So much of the content I’ve written about is directed toward traders with at least some experience, so today we’re going back to basics to go over a few things that less experienced traders should know about, even before finding a trading strategy. Throughout this series we’re going to discuss for topics: Order types, Margin, Leverage, and Lot Size.
The first fundamental we’re going to cover, is order types.
It goes without saying that you can’t learn forex trading without knowing what orders you can place. The basic and most widely available order types are:
Market orders are the most common type of order. With these, you’re buying or selling a currency pair at the available price that the market is currently offering. Say for example the bid price is 1.321 and the ask price is 1.323, if you were to buy, you would be paying 1.323. Conversely, if you were to sell, you would be quoted 1.321. The little gap in these prices is called a spread, and this is difference in price is your broker’s profit.
Limit & Stop Orders
When you place a limit or a stop order, it only activates once certain conditions or criteria in price are met.
For example, a limit order is placed if you wish to buy below the current market price, or sell above the current market price. So if you think price will bounce off a certain level, you could use a limit order that activates as soon as price reaches that area. You’d use these kind of orders to avoid sitting at the screen indefinitely until price reaches the particular area that you wish to buy or sell.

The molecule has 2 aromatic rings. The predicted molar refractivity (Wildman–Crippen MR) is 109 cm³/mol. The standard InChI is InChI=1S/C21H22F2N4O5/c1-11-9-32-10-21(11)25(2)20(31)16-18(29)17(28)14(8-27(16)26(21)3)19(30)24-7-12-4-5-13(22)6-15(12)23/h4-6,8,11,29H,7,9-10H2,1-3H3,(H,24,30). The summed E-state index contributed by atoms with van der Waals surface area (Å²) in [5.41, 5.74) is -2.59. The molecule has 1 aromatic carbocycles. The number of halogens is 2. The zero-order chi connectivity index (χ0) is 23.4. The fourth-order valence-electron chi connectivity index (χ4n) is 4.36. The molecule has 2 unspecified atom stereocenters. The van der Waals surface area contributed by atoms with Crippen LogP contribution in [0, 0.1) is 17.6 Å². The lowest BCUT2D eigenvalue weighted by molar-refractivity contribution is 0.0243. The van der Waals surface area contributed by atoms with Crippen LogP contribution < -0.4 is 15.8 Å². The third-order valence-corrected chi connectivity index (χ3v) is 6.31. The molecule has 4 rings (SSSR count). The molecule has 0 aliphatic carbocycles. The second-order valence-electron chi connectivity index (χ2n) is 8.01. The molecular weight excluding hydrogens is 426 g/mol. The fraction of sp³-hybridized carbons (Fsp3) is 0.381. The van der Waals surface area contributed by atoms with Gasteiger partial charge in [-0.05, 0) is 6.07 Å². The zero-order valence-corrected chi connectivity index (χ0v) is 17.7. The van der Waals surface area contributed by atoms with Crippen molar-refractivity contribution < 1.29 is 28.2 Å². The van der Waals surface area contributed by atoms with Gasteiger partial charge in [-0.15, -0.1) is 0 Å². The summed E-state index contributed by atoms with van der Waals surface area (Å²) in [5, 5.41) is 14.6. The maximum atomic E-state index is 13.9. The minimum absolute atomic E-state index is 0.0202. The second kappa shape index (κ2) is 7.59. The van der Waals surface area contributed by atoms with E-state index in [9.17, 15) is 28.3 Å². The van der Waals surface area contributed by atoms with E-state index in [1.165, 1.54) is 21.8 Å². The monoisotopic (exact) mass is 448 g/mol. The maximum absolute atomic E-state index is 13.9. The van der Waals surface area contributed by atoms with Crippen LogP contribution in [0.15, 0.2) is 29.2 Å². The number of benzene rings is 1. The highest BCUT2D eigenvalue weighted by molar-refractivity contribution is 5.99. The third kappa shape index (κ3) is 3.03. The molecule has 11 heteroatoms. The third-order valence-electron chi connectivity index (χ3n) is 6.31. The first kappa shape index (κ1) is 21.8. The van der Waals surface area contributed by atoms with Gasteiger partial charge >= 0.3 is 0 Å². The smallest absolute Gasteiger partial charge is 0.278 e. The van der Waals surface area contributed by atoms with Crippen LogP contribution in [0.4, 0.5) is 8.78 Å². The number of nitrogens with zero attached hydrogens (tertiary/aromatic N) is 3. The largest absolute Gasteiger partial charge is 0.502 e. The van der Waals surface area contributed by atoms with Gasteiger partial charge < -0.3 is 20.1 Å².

Stop orders are kind of similar, in that you set them ahead of time. Only, with stop orders, you’re buying above, or selling below price… so the opposite. You could say you’re wanting to trade in the direction of the market’s momentum.
Either way, what both of these orders can offer is an opportunity to take some of the emotion out of trading. After your order is set, you can simply walk away and let your trading platform do the rest for you.
Take Profit and Stop Loss Orders
Take profit and stop loss orders simply close out your position once it reaches a predetermined price point. I simple example would be if you placed a buy order 1.323 and the most you’re willing for price to go against you is 30 pips, you’d place a stop loss order at 1.320 which would close your order for a small loss, preventing greater loss if price continued to go against you. Take profit orders are designed to close your trade at a profit, so if you had a target of 30 pips on the same order, you could place your take profit order at 1.326, and it would automatically close your order once price reached 1.326.
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